Recently, new statistical approaches for inferring model parameters based on time series data have allowed for flexible representations of mechanisms that more closely represent epidemiology in models that also incorporate both measurement and process noise [18,19]. Although these process-based models have been applied to glean insight into epidemiological processes in a number of infectious diseases from retrospective data, they have been used only in a few exceptions to generate and evaluate forecasts (e.g. [20, 21]). Motivated by the large El Niño of 2015–2016, we examine here the ability of a process-based (mechanistic) model to predict cholera incidence in Dhaka by combining epidemiology and climate variability (Fig 1A). We also compare the results to those obtained with the previously published statistical model for cholera in the city (Fig 1B). Based on our previous modeling work, we chose the Niño3.4 index to characterize the El Niño event. Previous work has shown that correlations between Bangladesh cholera and winter SST are statistically significant across the entire Niño3.4 domain [7,17]. The Niño3.4 value observed in the region for January 2016 (2.60) is comparable in magnitude to the one observed for the large El Niño event of 1998 (2.56), when Dhaka suffered the largest cholera outbreak in the last 20 years and one of the worst floods in its history affecting more than 50% of the city's area [22]. We focus on cholera reported cases from the core of the city for the process-based model, based on the heightened sensitivity to ENSO in this region, the low number of cases in the periphery and its low contribution to the force of infection in the core [15, 23]. The monthly surveillance data are divided into a training set from January 1995 to December 2010, used to fit the mechanistic model, and an “out-of-fit” set from January 2011 to October 2016, used to evaluate the predictability of the model. For the statistical model, the out-of-fit set starts in 2009, based on the published fit [15]. We specifically ask whether these two models can be used as an early-warning system, able to forecast cholera outbreaks following the monsoon season, based on observed January Niño3.4 values and on previous cholera cases. We then discuss our results, both true negative predictions up to 2015 and a false positive prediction for 2016, in the context of precipitation and inundation records at regional and local levels. We consider open questions raised by these findings on the changing connections between global, regional and local climatic conditions, and on implications for the future of cholera risk and its prediction for the city.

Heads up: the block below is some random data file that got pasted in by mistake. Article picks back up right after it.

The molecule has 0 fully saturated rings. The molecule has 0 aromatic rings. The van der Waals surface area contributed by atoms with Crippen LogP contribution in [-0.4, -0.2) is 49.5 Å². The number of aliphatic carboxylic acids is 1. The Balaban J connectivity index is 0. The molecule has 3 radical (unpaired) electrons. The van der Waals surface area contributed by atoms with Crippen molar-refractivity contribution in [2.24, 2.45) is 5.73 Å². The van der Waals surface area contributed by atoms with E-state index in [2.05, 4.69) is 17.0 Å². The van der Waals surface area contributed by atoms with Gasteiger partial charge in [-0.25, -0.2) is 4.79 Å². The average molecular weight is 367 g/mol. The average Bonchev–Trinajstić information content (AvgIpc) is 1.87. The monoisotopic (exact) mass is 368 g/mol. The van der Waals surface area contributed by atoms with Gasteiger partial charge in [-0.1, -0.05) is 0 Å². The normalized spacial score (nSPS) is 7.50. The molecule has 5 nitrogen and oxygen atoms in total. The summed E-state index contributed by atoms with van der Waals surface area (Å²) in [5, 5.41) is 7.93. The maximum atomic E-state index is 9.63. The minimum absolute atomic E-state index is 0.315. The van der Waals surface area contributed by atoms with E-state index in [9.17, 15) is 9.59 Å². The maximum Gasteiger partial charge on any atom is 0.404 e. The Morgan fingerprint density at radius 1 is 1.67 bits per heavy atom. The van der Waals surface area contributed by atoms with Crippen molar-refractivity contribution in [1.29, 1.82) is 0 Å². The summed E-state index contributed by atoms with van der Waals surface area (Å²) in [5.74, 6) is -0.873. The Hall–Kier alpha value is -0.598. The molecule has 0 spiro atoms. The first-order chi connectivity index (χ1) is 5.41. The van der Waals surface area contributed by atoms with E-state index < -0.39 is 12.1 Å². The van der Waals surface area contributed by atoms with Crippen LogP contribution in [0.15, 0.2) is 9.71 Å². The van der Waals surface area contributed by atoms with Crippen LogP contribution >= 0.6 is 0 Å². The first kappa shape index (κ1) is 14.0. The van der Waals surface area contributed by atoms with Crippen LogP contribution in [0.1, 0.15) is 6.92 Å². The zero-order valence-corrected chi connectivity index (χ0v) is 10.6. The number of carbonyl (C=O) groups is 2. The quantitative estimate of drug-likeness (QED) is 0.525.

Fig 1. Schematic representation of the models.

(A) Mechanistic temporal model. The population is divided into three classes, for the susceptible S, infected I and recovered R individuals. The arrows denote rates of flow among these classes. The force of infection λ includes three components: a long-term trend, secondary transmission that depends on the levels of infection in the population, and primary transmission at a constant rate from an environmental reservoir of the pathogen. The transmission coefficient (or rate) β in secondary transmission incorporates seasonality, interannual variation as a function of the ENSO index, and environmental noise. (B) Statistical spatio-temporal model. Districts of the city known as “thanas” are grouped into two main regions (depicted in orange for the core and in blue for the periphery). Thanas within the same group follow the same dynamical rules in terms of transitions between cholera levels or states from one month to the next. Three states are considered and used to discretize the case data: no cholera (0), low cholera (1), or high cholera (2) as indicated by the different color intensity. The probability of transition between states from one month to the next depends on the season, the maximum state of neighboring districts, and the climate covariate (ENSO). For details on the models, see Methods and S1 Text.


Normalized incidence data exhibit strong interannual variability (Fig 2). The seasonality in cholera incidence is bimodal with two peaks per year: in spring and in autumn, preceding and following the monsoons respectively. For the mechanistic model, the observed and the simulated data exhibit yearly peaks and troughs that fall in the same months for most years, capturing the bi-modal seasonal patterns reasonably well (Fig 2A). Such agreement is encouraging given that these simulations are not one time-step ahead predictions but instead, 15-yr long trajectories starting from estimated initial conditions.

Fig 2. Comparison of simulated and predicted monthly cases with those reported for Dhaka, Bangladesh.

The observed cases per 10000 individuals are shown in black for the core of the city (A) and for the average of all thanas (for core and periphery, (B)). The median of 1000 simulations is shown in dark yellow, with the 10–90% confidence intervals (C.I.) in the shaded lighter color. Simulations of the predicted out-of-fit data are shown in different colors starting in 2011 in (A) and in 2009 in (B), with the median for each month in open circles, and their respective C.I. envelope in a shaded lighter color. Vertical dotted lines and corresponding background shading indicate three different kinds of model simulations and “predictions”: for the initial period (white background), the model is simulated from 1995 forward. Thus, the comparison to data is not based on the typical next-step (next-month) prediction for which it is somewhat trivial for most models to capture the fitted data. These simulations span more than a decade. The second period (light gray background) shows predictions for out-of-fit years, with simulations starting in January and spanning the whole year. We refer to these predictions that cover windows of time in the past, as hindcasts. Finally, the last period is for the current year and constitutes a true forecast (for the upcoming fall season) which we implemented in ‘real time’ and compared to observations once the cholera season had passed.